I’m convinced that if the mothership finally came to claim me (and in this instance I’m referring to the spa spaceship that gives free massages to mothers), my family would be left in darkness. Yes, a figurative darkness, in which they would miss me terribly while I was getting the best massage of my life by an alien with eight arms who resembled Tom Hiddleston, but also I mean an actual darkness because I’m fairly certain my husband and son wouldn’t be able to find the light switch.
They can’t find anything without me.
“Honey, have you seen my wallet?”
“Honey, have you seen my keys?”
“Mom, have you seen my wallet and my keys and my Batman costume?
All right, my son is 4 1/2, so I don’t really expect him to remember where he has left his dinosaur wallet or his set of oversized plastic keys. He was wearing his Batman costume while shouting about his missing wallet and plastic keys, so I might have to work with him on his memory skills before kindergarten. My husband, however, doesn’t have an excuse except that with my brain on full alert, his brain now has permission to be lazy.
Since becoming a mom, my noggin has become a steel trap of information, mainly of potential dangers to my child. I have a constant mental picture of everything in our house: things lying around on tables, floors and inside the microwave. But if you were to ask me to name the TV show I fell asleep to last night, I wouldn’t be able tell you a single plot point or name one celebrity starring in it. Ask me where my kid’s sock has fallen and my brain accesses the entire house to come up with, “It’s on the second step to the right.” I'm able to locate missing objects with the speed and accuracy of Siri finding the closest Starbucks.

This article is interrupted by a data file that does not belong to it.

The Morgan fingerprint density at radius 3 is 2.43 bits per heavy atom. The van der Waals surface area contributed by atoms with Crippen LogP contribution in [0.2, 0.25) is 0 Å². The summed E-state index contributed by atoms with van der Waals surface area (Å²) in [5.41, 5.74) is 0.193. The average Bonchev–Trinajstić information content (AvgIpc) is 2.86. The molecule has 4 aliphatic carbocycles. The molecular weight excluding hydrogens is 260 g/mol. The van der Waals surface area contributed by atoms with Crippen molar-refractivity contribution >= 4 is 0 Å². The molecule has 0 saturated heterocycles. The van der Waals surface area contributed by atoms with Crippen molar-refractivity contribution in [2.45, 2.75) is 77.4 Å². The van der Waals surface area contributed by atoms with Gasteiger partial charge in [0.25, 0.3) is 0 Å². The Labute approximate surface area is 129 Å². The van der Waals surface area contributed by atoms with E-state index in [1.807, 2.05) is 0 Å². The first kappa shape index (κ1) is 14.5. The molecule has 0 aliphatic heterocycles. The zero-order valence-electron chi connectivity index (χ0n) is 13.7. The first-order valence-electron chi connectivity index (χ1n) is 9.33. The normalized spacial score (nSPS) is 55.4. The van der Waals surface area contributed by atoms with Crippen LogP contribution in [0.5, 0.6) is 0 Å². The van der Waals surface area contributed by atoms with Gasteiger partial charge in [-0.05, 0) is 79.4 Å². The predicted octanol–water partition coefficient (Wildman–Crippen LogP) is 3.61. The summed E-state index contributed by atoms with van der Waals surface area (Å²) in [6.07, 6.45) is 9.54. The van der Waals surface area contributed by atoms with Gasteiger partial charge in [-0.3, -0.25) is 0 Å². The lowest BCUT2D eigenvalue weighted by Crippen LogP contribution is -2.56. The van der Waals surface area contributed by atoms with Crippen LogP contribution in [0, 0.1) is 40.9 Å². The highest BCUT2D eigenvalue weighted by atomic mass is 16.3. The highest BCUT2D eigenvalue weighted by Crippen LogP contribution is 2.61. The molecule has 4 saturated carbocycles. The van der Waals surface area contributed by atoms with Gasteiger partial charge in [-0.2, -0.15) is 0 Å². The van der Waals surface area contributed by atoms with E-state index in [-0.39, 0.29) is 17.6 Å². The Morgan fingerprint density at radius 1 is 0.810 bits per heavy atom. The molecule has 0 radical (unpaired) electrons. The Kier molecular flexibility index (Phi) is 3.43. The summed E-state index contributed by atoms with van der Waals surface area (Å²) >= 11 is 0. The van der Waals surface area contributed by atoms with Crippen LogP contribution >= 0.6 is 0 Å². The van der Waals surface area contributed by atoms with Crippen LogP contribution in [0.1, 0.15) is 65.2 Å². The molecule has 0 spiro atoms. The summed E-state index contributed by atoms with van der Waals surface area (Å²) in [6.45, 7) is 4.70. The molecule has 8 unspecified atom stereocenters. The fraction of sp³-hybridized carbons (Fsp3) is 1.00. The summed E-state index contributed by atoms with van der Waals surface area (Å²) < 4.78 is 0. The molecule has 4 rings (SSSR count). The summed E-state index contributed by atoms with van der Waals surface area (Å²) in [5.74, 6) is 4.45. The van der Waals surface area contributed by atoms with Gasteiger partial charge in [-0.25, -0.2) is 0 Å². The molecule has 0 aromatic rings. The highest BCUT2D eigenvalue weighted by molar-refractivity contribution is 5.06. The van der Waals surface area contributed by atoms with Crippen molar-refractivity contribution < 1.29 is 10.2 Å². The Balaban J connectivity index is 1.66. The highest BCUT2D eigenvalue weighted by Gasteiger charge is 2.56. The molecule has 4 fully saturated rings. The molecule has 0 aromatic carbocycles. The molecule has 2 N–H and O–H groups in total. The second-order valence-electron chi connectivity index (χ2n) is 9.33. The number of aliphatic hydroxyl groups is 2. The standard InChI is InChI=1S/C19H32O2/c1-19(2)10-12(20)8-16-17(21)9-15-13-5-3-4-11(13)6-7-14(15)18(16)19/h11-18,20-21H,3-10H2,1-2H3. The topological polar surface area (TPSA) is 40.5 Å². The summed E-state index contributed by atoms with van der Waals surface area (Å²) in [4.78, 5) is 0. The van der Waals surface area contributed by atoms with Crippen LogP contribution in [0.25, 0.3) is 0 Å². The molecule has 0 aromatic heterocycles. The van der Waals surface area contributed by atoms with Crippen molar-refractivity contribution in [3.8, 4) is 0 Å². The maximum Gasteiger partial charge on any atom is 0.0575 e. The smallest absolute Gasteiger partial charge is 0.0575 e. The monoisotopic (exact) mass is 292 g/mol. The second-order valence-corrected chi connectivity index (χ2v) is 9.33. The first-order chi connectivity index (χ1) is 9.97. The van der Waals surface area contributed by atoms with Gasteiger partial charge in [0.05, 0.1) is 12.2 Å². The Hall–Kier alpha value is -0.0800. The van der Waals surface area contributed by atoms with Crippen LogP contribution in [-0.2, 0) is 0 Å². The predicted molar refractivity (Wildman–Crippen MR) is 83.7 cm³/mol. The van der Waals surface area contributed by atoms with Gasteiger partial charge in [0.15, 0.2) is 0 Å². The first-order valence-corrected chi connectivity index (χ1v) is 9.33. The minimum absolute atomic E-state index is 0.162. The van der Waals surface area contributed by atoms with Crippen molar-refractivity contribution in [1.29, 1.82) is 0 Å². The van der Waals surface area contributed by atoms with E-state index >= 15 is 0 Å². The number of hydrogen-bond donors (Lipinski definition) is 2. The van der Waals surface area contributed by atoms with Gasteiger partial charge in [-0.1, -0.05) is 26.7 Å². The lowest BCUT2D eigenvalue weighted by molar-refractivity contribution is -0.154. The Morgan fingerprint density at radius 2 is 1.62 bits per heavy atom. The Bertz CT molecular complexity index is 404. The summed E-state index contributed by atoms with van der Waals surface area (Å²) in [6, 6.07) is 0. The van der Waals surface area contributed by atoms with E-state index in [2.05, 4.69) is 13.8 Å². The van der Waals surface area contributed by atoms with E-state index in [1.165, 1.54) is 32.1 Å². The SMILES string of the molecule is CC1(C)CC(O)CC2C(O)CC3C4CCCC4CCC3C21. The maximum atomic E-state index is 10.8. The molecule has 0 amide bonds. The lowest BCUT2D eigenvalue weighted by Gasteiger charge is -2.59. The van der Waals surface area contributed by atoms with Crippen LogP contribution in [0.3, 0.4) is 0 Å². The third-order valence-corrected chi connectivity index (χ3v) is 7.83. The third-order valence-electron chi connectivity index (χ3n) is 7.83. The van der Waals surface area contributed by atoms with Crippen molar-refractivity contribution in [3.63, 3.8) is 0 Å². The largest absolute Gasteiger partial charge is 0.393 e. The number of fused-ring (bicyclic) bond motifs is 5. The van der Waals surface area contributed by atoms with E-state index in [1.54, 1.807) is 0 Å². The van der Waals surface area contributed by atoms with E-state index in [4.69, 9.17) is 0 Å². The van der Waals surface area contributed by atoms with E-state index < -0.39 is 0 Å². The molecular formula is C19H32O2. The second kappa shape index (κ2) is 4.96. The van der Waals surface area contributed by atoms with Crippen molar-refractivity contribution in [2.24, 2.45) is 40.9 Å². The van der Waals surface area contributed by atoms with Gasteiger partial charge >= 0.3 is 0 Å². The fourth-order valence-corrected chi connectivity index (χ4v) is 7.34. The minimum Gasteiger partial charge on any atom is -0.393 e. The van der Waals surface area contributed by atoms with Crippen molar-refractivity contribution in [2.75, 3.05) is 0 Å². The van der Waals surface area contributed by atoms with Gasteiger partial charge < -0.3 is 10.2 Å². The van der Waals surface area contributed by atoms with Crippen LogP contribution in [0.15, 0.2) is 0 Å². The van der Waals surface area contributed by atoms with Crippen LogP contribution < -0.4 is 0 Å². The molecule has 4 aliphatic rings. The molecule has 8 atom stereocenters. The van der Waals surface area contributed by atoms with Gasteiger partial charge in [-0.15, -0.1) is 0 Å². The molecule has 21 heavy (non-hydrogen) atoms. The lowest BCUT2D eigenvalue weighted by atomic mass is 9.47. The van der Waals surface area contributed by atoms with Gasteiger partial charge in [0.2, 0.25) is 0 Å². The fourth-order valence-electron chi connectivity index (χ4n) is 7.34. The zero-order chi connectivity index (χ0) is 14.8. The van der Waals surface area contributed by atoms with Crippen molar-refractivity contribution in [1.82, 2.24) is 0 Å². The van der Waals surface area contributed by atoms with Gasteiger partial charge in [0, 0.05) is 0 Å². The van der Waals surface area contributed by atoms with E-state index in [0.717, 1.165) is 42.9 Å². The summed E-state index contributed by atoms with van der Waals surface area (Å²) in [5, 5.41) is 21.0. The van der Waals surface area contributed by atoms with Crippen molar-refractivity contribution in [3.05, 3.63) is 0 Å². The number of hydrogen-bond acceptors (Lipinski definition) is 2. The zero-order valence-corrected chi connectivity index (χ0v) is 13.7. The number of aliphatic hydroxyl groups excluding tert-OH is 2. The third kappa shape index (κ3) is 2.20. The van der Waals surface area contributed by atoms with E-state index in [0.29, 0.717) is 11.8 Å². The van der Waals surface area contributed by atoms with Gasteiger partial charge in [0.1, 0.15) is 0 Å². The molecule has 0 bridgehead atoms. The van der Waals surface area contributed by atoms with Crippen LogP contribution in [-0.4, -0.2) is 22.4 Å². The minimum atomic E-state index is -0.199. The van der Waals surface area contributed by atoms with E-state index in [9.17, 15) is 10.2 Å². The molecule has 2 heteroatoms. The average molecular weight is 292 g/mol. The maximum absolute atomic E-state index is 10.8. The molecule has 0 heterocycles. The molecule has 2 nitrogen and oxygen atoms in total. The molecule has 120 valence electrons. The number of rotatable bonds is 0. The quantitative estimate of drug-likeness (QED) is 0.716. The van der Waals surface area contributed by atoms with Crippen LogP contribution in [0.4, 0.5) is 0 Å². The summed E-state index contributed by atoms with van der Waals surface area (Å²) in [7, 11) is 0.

There are days, though, that being this needed comes with a lot of pressure. It makes me nervous to leave the house for an extended amount of time.
Mostly, I’m happy to have this superpower that came with motherhood. To know that your son has left the smallest of his favorite Lego pieces on a kitchen chair and that you just happen to have seen your husband’s credit card in your purse is a true gift. As a mom (and wife), I’m needed, and I’m only too happy to help.
There are days, though, that being this needed comes with a lot of pressure. It makes me nervous to leave the house for an extended amount of time. What if they can’t find the kid’s shoes and he goes outside barefoot in the coldest of weather? What if he slips on that sock on stair No. 2? What if he sits on that tiny Lego piece? I feel justified in my worry because it seems like my family can’t even function for the five minutes when I sneak away for some private bathroom time:
“Mom, have you seen my shoes?”
“Honey, have you seen his shoes?”
Clearly, my family would be plunged in an eternal darkness without me, so I emerge too quickly from my bathroom vacation:
“Did you look everywhere?” I ask them both.
“Well,” my son starts, “we looked on the TV.”
“Why don’t you try your room?” I suggest, knowing that’s where they are.
Deep down, I know that neither of them will be able to have my super mom brain. Maybe if I start helping my son and husband look for things instead of telling them where they are, they'll remember to look first and then start finding them. Maybe then my brain will get a break and my body will get a massage—by Tom Hiddleston.
“Now, where are my glasses ...” I murmur to myself.
“They’re on your head!" my son shouts back.
Guess it’s already working.